Lawyers have enhanced duty of confidentiality when engaging in public commentary
Bazelon says this duty of confidentiality is important enough that, as the opinion says, it should apply even to client information gleaned from a public record or court document.
“On the surface, it sounds nonsensical—why should a lawyer be sanctioned for talking about information that everyone knows already?” Bazelon says. “But a lawyer isn’t an objective public commentator or an ordinary member of the public. A lawyer is her client’s advocate, and in that role she must elevate the client’s interests above all else. If the client does not want the lawyer to talk about the case, even information that is already in the public domain, she should refrain from doing so.”
However, Murphy thinks the ABA’s rule on confidential information is too broad. “While this opinion accurately analyzes the current Model Rules, I find the rules much too broad in defining confidential client information,” she says. “The ABA has been clear that information related to the client representation, even if in the public record, is confidential client information and cannot be revealed absent consent or some other exception. This is an overly broad prohibition.”
FREE SPEECH CONSIDERATIONS
The opinion acknowledges what it terms “First Amendment considerations” but emphasizes that lawyers’ free speech rights are often limited when they act in their representational capacities.
While the First Amendment provides broad protections for citizens to criticize government, attorneys sometimes must temper their speech when criticizing judges or the justice system.
Furthermore, the ethics opinion stresses that the duty of confidentiality encourages expression in the form of full and frank client speech.
“The opinion’s mention, as opposed to thorough analysis, of the First Amendment is appropriate because when individuals become lawyers, they voluntarily relinquish some aspects of their First Amendment rights,” Jesson says. “Because it is an ethics advisory opinion [as opposed to a court opinion], an in-depth First Amendment constitutional analysis is generally thought to be beyond the scope of the ABA committee’s purview.”
The opinion also drew strong opposition from lawyer bloggers, including Josh Blackman, a professor at the South Texas College of Law in Houston.
“The ethics opinion provides that it may be misconduct when an attorney publicizes information about a client, without his consent, that is ‘generally known or contained in a public record,’ ” the author of Josh Blackman’s Blog told the Journal.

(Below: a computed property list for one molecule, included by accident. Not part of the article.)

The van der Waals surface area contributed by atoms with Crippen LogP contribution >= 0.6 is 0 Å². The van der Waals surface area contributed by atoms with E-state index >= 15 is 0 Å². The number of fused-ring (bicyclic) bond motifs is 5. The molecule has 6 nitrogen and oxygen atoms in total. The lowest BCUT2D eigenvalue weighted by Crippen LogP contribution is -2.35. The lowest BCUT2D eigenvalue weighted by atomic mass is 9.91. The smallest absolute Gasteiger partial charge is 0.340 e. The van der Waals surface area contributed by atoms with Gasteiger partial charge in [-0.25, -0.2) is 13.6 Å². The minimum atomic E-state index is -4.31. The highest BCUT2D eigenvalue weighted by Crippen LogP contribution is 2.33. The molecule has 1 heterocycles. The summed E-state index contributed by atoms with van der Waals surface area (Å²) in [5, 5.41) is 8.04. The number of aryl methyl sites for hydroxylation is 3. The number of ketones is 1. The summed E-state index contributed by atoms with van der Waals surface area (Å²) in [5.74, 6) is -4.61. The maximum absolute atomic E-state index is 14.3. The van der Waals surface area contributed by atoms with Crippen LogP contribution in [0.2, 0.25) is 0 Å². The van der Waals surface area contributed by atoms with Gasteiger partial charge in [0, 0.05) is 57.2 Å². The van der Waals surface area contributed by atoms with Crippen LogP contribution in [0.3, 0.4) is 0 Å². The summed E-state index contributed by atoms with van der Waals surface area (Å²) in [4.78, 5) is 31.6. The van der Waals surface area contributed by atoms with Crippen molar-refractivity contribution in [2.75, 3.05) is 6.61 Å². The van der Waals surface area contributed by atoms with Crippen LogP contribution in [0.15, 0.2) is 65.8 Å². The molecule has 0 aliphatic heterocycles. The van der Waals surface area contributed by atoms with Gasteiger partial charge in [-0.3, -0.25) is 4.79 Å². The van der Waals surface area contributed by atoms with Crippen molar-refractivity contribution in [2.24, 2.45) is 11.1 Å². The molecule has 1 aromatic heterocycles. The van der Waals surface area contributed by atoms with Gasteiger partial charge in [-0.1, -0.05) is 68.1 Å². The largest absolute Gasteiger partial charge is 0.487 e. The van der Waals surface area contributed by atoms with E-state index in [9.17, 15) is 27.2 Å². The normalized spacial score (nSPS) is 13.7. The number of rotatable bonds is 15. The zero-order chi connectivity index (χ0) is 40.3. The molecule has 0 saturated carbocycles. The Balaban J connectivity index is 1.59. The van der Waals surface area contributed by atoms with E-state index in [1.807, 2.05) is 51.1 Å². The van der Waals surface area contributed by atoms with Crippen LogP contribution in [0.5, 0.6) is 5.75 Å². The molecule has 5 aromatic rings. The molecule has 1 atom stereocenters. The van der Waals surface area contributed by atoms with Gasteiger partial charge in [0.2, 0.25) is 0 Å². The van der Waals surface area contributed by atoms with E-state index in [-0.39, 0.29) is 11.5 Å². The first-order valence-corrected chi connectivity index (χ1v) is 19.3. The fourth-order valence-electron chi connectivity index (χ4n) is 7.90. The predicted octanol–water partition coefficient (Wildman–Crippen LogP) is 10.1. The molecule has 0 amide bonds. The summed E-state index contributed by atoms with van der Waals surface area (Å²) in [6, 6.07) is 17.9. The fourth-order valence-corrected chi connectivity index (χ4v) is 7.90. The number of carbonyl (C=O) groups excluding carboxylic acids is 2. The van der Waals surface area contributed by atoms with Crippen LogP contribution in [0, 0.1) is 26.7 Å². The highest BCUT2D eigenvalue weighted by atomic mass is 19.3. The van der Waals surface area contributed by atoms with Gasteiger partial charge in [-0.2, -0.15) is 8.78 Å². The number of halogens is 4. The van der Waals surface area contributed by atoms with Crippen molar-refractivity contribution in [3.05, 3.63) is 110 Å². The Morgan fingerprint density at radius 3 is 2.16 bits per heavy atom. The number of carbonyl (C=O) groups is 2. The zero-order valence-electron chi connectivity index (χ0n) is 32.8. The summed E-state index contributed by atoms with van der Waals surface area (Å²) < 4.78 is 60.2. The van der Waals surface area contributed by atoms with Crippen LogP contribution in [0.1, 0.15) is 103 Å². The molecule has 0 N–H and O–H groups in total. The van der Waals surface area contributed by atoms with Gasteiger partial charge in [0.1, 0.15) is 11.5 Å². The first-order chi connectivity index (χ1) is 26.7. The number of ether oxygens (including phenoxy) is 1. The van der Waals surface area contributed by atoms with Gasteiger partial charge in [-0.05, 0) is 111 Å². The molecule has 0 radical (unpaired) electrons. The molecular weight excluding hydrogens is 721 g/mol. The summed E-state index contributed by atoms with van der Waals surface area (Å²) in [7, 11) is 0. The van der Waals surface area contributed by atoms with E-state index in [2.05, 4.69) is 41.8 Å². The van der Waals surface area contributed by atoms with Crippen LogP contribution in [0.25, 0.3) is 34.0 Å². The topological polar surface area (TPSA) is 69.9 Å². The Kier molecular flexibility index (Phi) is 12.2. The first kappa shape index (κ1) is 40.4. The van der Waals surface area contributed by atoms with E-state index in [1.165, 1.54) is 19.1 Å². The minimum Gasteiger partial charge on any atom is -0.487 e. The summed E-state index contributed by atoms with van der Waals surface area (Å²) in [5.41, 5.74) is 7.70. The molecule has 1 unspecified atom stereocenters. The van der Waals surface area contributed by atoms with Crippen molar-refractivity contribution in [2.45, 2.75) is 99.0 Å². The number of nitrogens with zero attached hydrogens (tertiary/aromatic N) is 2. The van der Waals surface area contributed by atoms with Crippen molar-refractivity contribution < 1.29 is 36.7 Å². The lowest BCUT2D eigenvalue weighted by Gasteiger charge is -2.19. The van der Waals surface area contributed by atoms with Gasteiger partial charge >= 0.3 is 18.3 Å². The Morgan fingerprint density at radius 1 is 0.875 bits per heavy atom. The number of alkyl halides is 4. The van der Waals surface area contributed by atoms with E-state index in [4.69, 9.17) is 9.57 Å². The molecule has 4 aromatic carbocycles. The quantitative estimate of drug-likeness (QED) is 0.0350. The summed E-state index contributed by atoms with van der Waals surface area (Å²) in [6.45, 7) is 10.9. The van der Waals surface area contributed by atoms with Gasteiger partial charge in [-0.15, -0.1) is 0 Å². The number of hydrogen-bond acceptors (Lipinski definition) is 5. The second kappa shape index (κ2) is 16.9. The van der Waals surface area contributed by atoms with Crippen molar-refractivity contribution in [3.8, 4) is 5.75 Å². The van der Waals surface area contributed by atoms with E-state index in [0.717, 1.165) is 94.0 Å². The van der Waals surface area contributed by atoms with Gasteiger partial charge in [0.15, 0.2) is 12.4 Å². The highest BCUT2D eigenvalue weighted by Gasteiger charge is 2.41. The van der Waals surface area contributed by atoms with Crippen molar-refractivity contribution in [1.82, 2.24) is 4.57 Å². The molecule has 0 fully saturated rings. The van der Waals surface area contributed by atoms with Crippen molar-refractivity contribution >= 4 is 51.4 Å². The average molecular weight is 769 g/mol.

“Such a prohibition may run afoul of the First Amendment because it controls the release of information that would not be subject to the attorney-client privilege. If it is a matter of public record, then an attorney should not have to seek his or her client’s consent to publicize it,” Blackman adds.
RULES IN TANDEM
The bulk of the opinion addresses lawyer public commentary with regard to Rule 1.6. But it also explains that lawyers should realize public commentary must recognize other ethical constraints, citing Model Rules 3.5 and 3.6.
Rule 3.5 prohibits lawyers from seeking to influence judges or jurors, and Rule 3.6 prohibits lawyers from making extrajudicial statements that would have a “substantial likelihood of materially prejudicing an adjudicative proceeding.”
Bazelon of the University of San Francisco says it’s always important to be mindful of these rules. “More and more we are seeing lawyers commenting to the press before, during and after trials,” she says. “One important and positive outcome is that they update and inform the public. One could argue that serves a useful public function by making the legal process more transparent and easy to understand.
“I would not want Rules 3.5 and 3.6, in conjunction with this opinion and with Rule 1.6, to be interpreted so broadly as to have a chilling effect on this kind of speech.”
This article was published in the May 2018 issue of the ABA Journal with the title "Client Consent Is Key: Lawyers have an enhanced duty of confidentiality when engaging in public commentary".